Rosh Hashanah reaches us through food | Wisconsin Jewish Chronicle

Rosh Hashanah reaches us through food 


What do all Jewish holidays have in common? Are you thinking God, Torah, history, family, prayer? While all of these are good answers, my favorite answer is food.  

Every Jewish holiday comes back to the food. Even fast days begin and end with special meals. There are specific foods for each holiday that trigger many memories. It is amazing the way taste and smell bring us back to childhood holiday experiences. 

Carrots and other foods play a symbolic role for Rosh Hashanah, said Tziporah Altman-Shafer.

These special foods are connected to the holidays in some way. We especially think of Passover foods as having symbolic meanings during the Seder. But Rosh Hashanah also has symbolic foods. In fact, some Sephardic Jews have a special Rosh Hashanah Seder that includes consuming these items. These foods, called simanim (symbols), help us enunciate our prayers for the holiday in a culinary way. Here is a list of some Rosh Hashanah foods and their meanings. 

  • Apples and honey: We pray that the new year will be as sweet as apples and honey. 
  • Round challah: Symbolizing the never-ending cycle of the year. 
  • Fish (head): We eat fish because fish do not ever close their eyes; this reminds us that God is always watching over us. The fish head symbolizes that our year should be like the head, not the tail.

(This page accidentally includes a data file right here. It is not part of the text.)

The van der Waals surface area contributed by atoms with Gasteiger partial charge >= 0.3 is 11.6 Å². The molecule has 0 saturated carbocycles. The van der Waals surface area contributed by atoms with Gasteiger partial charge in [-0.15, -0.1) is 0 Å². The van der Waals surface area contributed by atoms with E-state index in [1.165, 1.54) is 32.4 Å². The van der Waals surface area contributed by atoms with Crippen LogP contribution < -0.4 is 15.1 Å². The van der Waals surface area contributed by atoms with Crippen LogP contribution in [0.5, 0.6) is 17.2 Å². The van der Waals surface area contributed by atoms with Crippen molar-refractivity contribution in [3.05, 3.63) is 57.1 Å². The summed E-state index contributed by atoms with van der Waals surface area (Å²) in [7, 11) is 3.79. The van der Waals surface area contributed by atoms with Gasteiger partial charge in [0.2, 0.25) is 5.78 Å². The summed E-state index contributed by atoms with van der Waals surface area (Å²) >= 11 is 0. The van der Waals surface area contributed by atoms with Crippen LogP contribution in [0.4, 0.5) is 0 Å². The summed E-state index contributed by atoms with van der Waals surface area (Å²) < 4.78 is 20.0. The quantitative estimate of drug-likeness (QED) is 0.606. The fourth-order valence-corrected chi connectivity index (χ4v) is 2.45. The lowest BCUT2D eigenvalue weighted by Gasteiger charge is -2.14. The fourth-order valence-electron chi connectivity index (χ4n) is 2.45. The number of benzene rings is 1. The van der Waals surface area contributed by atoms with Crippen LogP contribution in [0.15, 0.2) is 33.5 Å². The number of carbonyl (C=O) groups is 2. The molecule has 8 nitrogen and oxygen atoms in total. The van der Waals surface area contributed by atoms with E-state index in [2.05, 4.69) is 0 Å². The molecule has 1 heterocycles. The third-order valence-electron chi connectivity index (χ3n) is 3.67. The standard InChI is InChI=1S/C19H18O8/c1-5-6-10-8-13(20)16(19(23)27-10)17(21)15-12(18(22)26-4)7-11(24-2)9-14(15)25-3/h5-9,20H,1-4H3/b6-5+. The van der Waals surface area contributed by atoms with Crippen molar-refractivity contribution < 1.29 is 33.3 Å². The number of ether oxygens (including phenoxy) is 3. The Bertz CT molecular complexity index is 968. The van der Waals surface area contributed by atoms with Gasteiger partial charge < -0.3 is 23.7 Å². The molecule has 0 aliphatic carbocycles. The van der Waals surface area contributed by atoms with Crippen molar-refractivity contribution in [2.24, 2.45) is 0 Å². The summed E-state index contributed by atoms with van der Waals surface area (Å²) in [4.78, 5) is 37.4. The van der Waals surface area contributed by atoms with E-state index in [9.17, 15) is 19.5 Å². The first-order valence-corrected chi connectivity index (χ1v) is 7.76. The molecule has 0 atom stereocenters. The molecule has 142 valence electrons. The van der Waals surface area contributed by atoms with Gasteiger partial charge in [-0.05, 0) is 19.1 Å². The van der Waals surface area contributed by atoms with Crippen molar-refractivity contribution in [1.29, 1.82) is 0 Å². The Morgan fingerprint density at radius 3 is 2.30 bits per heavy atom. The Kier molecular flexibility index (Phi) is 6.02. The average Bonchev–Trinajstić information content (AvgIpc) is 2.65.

• Ram’s head: Sephardic Jews put a ram’s head on the table to remember the story of the binding of Isaac where eventually Abraham sacrifices a ram instead of his son. Also, like the fish, the year should be like the head. 
  • New fruit: On the second night of Rosh Hashanah, it is traditional to eat a new fruit that you have not eaten that season to enable us to say the shehecheyanu  prayer on the second night. 
  • Honey cake: Honey cake reminds us of the sweetness of the holiday. There is a tradition on the morning before Rosh Hashanah to ask someone for honey cake (lechach in Yiddish). The idea is that if you have to beg sometime in the coming year, you should get it over with by asking for honey cake.  
  • Leeks: The Hebrew word for leeks (karti) sounds like the word for cut off (yikartu). We pray that our enemies be cut off. 
  • Spinach or chard: The Hebrew word for spinach (selek) sounds like the word retreat (yistalku). We pray that all our enemies will retreat before us. 
  • Dates: The Hebrew word for dates (tamar) is similarly to the word end (yitamu). We pray that God’s anger toward us will end and God will judge us favorably for the coming year. 
  • Carrots: The Hebrew word for carrot (gezer) sounds like the word decree (g’zar). We pray that any evil decrees against us will be nullified. Also, the Yiddish word for carrots (meren) sounds like more (mer). We pray for more blessings in the coming year. 
  • Pomegranate: Pomegranates have many seeds (some say 613, like the number of commandments). We pray that in the coming year our good deeds will be plentiful like the seeds of a pomegranate. 
  • Pumpkin or gourd: The Hebrew word for pumpkin (k’ra) sounds like the word tear (k’riah). We pray that God will tear away any evil decrees against us. 
  • String beans: The Hebrew word for string beans (rubia) sounds like the word increase (yirbu). We pray that God will increase our merits. 

 So this year, when our holidays will look and feel different because of COVID 19, perhaps adding these foods to our Rosh Hashanah celebration will add meaning and delicious food to help increase our joy! Wishing you a happy, sweet, and healthy new year.